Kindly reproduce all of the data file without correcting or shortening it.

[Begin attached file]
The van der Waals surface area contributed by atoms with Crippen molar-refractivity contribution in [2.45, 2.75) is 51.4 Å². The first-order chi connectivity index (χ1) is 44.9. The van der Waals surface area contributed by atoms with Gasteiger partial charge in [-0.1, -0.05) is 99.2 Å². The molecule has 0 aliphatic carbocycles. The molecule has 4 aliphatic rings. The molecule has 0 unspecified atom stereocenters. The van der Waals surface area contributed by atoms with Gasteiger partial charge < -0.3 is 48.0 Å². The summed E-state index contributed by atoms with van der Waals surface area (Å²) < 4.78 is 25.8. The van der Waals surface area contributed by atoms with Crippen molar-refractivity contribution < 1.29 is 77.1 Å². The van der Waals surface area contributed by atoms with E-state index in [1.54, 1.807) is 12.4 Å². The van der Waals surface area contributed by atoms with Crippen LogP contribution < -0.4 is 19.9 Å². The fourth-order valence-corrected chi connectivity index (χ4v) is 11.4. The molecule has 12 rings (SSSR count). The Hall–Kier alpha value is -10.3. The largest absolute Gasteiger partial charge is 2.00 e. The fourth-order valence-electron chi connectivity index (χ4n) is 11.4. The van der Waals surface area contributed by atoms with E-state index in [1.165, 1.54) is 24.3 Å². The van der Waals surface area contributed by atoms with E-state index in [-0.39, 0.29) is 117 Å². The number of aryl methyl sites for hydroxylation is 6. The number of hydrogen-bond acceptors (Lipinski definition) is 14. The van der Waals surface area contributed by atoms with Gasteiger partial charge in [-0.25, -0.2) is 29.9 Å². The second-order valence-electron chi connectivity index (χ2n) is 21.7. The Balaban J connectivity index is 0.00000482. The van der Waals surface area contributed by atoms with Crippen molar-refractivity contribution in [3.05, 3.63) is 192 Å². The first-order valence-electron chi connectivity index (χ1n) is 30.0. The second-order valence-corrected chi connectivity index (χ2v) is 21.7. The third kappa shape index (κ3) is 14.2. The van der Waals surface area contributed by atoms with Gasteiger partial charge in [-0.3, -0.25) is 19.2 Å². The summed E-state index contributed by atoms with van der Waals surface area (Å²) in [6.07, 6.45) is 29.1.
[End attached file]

The van der Waals surface area contributed by atoms with Crippen molar-refractivity contribution in [2.45, 2.75) is 51.4 Å². The first-order chi connectivity index (χ1) is 44.9. The van der Waals surface area contributed by atoms with Gasteiger partial charge in [-0.1, -0.05) is 99.2 Å². The molecule has 0 aliphatic carbocycles. The molecule has 4 aliphatic rings. The molecule has 0 unspecified atom stereocenters. The van der Waals surface area contributed by atoms with Gasteiger partial charge < -0.3 is 48.0 Å². The summed E-state index contributed by atoms with van der Waals surface area (Å²) < 4.78 is 25.8. The van der Waals surface area contributed by atoms with Crippen molar-refractivity contribution < 1.29 is 77.1 Å². The van der Waals surface area contributed by atoms with E-state index in [1.54, 1.807) is 12.4 Å². The van der Waals surface area contributed by atoms with Crippen LogP contribution < -0.4 is 19.9 Å². The fourth-order valence-corrected chi connectivity index (χ4v) is 11.4. The molecule has 12 rings (SSSR count). The Hall–Kier alpha value is -10.3. The largest absolute Gasteiger partial charge is 2.00 e. The fourth-order valence-electron chi connectivity index (χ4n) is 11.4. The van der Waals surface area contributed by atoms with E-state index in [1.165, 1.54) is 24.3 Å². The van der Waals surface area contributed by atoms with E-state index in [-0.39, 0.29) is 117 Å². The number of aryl methyl sites for hydroxylation is 6. The number of hydrogen-bond acceptors (Lipinski definition) is 14. The van der Waals surface area contributed by atoms with Gasteiger partial charge in [-0.25, -0.2) is 29.9 Å². The second-order valence-electron chi connectivity index (χ2n) is 21.7. The Balaban J connectivity index is 0.00000482. The van der Waals surface area contributed by atoms with Crippen molar-refractivity contribution in [3.05, 3.63) is 192 Å². The first-order valence-electron chi connectivity index (χ1n) is 30.0. The second-order valence-corrected chi connectivity index (χ2v) is 21.7. The third kappa shape index (κ3) is 14.2. The van der Waals surface area contributed by atoms with Gasteiger partial charge in [-0.3, -0.25) is 19.2 Å². The summed E-state index contributed by atoms with van der Waals surface area (Å²) in [6.07, 6.45) is 29.1.